Jean Childs Young Institute for Youth Leadership improves the quality of life for youth through leadership, collaboration, advocacy and service in partnerhip with adults, and supports them in identifying and implementing solutions to the problems they face in the community. The Institute is unique because the teens, themselves, set the agenda.

Ambassador Young also funds several film projects encouraging and supporting Americans to explore African countries.

The Southern Africa Enterprise Development Fund (SAEDF) established in October 1994, is an initiative of the Former President William Jefferson Clinton of the United States, Former President Nelson Mandela of the Republic of South Africa, and the US Congress for the specific purpose of providing funding to stimulate the creation and expansion of small and medium-size indigenous businesses throughout southern Africa.The Honorable Andrew Young, former congressman, Mayor, United Nations Ambassador and Civil rights leader, was appointed as Chairman by President Clinton. SAEDF is an enterprise fund whose primary objective is to assist the countries of the southern African region with the specific purpose of providing funding to stimulate the creation and expansion of small and medium-size indigenous businesses throughout southern Africa.The promotion of enterprise development is expected to stimulate social development and have economic impact in the region. SAEDF provides wholesale and retail long-term risk capital to promising enterprises from the indigenous groups that might otherwise have been ignored by potential investors in the general marketplace. It also co-invests with other institutions or organizations that share the same investment objectives.

Books and Awards

An Easy Burden: The Civil Rights Movement and the Transformation of America. (Jan 1998)

A Way Out of No Way. (June 1996)

Andrew Young at the United Nations. (Jan 1978)

Andrew Young, Remembrance & Homage. (Jan 1978)

The History of the Civil Rights Movement/9 volumes. (Sept 1990)

Trespassing Ghost: A Critical Study of Andrew Young. (Jan 1978)

The History of the Civil Rights Movement. (Sep 1990)

Repairing the breach: Keys ways to support Family life, Reclaim out streets, and Rebuild Civil Society in America's communitie Report of the National Task Force on Africa.


Presidential Medal of Freedom.

France's Legion d'Honneur.

NAACP's Springarn Medal.

More than 45 honorary degrees from Universities such as Yale, Notre Dame, Clark Atlanta, Emory and University of Georgia.

Documentary producer

"Rwanda Rising" premiered as the opening night selection at the Pan African Film Festival in Los Angeles in 2007. Produced, narrated and financed by Young, this ambitious documentary told of a remarkable transformation taking place in the small African nation just over a dozen years after one of the worst genocides in history. Although the story had been all but overlooked by the mainstream media -- which Young believes has systemically failed to report positive stories from Africa -- he found the people of Rwanda no longer identified themselves by ethnic group, but, rather, had forgiven one another and joined forces as Rwandans to rebuild their country.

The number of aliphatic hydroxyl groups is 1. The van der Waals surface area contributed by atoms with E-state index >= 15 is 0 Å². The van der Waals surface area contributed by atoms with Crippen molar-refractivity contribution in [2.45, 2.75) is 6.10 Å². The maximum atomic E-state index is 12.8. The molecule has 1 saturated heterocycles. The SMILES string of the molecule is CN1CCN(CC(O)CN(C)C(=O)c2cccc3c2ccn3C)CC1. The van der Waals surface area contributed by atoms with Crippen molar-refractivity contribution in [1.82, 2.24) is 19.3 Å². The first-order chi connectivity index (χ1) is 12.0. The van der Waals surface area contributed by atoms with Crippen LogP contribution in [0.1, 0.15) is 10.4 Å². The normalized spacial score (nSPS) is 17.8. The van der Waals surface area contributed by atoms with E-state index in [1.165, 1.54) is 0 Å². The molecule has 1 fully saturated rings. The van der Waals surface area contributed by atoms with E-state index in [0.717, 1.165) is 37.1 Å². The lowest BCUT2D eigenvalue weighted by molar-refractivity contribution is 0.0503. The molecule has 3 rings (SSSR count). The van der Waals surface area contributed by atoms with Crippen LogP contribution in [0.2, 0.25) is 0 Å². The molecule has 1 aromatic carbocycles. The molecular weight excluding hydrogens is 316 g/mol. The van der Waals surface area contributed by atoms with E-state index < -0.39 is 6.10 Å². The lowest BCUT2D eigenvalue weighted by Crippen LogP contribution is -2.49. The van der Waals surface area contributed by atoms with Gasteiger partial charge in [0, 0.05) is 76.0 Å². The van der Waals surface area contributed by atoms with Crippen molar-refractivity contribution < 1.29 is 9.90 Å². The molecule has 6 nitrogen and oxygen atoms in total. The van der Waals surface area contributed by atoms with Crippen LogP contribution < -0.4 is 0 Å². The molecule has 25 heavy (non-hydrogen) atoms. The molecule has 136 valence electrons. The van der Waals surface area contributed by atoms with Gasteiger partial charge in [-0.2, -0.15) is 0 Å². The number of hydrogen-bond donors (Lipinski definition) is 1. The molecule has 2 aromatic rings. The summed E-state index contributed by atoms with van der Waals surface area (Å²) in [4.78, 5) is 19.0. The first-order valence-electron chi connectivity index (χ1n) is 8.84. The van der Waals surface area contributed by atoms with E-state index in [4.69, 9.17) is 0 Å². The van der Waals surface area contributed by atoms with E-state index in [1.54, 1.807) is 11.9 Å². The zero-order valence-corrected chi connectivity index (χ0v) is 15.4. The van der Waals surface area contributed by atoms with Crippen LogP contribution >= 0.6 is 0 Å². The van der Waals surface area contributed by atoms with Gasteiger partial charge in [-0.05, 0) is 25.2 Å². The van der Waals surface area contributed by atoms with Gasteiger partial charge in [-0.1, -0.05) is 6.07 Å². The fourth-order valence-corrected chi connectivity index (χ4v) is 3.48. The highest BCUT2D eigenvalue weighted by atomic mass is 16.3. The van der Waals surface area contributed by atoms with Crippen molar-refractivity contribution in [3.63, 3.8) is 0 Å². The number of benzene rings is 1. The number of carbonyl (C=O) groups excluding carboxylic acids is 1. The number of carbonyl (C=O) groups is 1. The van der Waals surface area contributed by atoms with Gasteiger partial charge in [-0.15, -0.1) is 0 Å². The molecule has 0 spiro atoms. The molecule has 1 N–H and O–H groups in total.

A number of prominent African American actors supported Young's project with voiceovers, including Danny Glover, Forrest Whitaker, Louis Gossett Jr., Levar Burton, Cicely Tyson, Phylicia Rashad, Jasmine Guy, Jimmy Jean-Louis, Lorraine Toussaint, and Elisabeth Omilami.

An edited version of "Rwanda Rising" served as the pilot episode of "Andrew Young Presents," a series of quarterly, hour long specials airing on nationally syndicated television. Each program expands on Young's optimism with regard to Africa and the world.

Young has said he is working on documentaries in Nigeria and Tanzania and has completed major videotaping.


  • Andrew Young, An Easy Burden: The Civil Rights Movement and the Transformation of America New York: HarperCollins, 1996.
  • Bartlett Jones, Flawed Triumphs: Andy Young at the United Nations Lanham: University Press of America, 1996.
  • Andrew DeRoche, Andrew Young: Civil Rights Ambassador Wilmington: Scholarly Resources, 2003.
  • Oral History Interview by Dr. Mel Steely, May 1997 (Georgia's Political Heritage Project,University of West Georgia)
  • Oral history interview by Jack Bass and Walter DeVries, January 1974 (Southern Oral History Program, UNC-Chapel Hill)
  • Transcript, Andrew J. Young, Jr., Oral History Interview I, 1970-06-18, by Thomas H. Baker, Internet Copy, LBJ Library. Accessed 2005-04-03.

External Links